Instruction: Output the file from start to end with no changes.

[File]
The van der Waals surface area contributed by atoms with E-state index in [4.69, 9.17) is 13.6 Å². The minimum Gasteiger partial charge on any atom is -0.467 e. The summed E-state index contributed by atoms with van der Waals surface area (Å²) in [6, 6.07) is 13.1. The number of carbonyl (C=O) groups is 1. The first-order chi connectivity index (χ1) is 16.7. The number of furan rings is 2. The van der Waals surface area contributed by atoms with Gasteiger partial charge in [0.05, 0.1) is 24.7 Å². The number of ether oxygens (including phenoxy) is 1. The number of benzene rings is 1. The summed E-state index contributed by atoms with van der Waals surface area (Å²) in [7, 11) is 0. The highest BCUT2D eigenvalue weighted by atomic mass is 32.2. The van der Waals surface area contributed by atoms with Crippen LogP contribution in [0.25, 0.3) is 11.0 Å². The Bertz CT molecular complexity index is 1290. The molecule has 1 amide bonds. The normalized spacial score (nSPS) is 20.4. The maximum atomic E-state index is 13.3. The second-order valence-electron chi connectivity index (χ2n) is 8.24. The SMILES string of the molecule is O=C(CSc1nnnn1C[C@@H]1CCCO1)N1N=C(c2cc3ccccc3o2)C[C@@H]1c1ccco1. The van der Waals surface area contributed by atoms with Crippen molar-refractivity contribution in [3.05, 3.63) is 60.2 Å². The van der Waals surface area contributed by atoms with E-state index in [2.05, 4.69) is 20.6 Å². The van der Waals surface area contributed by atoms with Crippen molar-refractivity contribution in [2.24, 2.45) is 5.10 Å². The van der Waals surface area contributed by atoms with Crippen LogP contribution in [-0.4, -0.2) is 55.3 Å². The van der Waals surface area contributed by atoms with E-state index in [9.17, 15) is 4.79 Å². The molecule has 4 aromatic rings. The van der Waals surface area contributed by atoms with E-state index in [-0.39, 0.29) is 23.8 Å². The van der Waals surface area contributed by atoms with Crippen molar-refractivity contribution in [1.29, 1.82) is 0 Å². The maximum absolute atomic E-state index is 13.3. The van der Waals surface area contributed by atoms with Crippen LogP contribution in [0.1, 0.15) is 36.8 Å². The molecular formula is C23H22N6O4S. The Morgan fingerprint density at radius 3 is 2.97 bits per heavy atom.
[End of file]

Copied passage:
The van der Waals surface area contributed by atoms with E-state index in [4.69, 9.17) is 13.6 Å². The minimum Gasteiger partial charge on any atom is -0.467 e. The summed E-state index contributed by atoms with van der Waals surface area (Å²) in [6, 6.07) is 13.1. The number of carbonyl (C=O) groups is 1. The first-order chi connectivity index (χ1) is 16.7. The number of furan rings is 2. The van der Waals surface area contributed by atoms with Gasteiger partial charge in [0.05, 0.1) is 24.7 Å². The number of ether oxygens (including phenoxy) is 1. The number of benzene rings is 1. The summed E-state index contributed by atoms with van der Waals surface area (Å²) in [7, 11) is 0. The highest BCUT2D eigenvalue weighted by atomic mass is 32.2. The van der Waals surface area contributed by atoms with Crippen LogP contribution in [0.25, 0.3) is 11.0 Å². The Bertz CT molecular complexity index is 1290. The molecule has 1 amide bonds. The normalized spacial score (nSPS) is 20.4. The maximum atomic E-state index is 13.3. The second-order valence-electron chi connectivity index (χ2n) is 8.24. The SMILES string of the molecule is O=C(CSc1nnnn1C[C@@H]1CCCO1)N1N=C(c2cc3ccccc3o2)C[C@@H]1c1ccco1. The van der Waals surface area contributed by atoms with Crippen molar-refractivity contribution in [3.05, 3.63) is 60.2 Å². The van der Waals surface area contributed by atoms with E-state index in [2.05, 4.69) is 20.6 Å². The van der Waals surface area contributed by atoms with Crippen molar-refractivity contribution in [2.24, 2.45) is 5.10 Å². The van der Waals surface area contributed by atoms with Crippen LogP contribution in [-0.4, -0.2) is 55.3 Å². The van der Waals surface area contributed by atoms with E-state index in [9.17, 15) is 4.79 Å². The molecule has 4 aromatic rings. The van der Waals surface area contributed by atoms with E-state index in [-0.39, 0.29) is 23.8 Å². The van der Waals surface area contributed by atoms with Crippen molar-refractivity contribution in [1.29, 1.82) is 0 Å². The maximum absolute atomic E-state index is 13.3. The van der Waals surface area contributed by atoms with Crippen LogP contribution in [0.1, 0.15) is 36.8 Å². The molecular formula is C23H22N6O4S. The Morgan fingerprint density at radius 3 is 2.97 bits per heavy atom.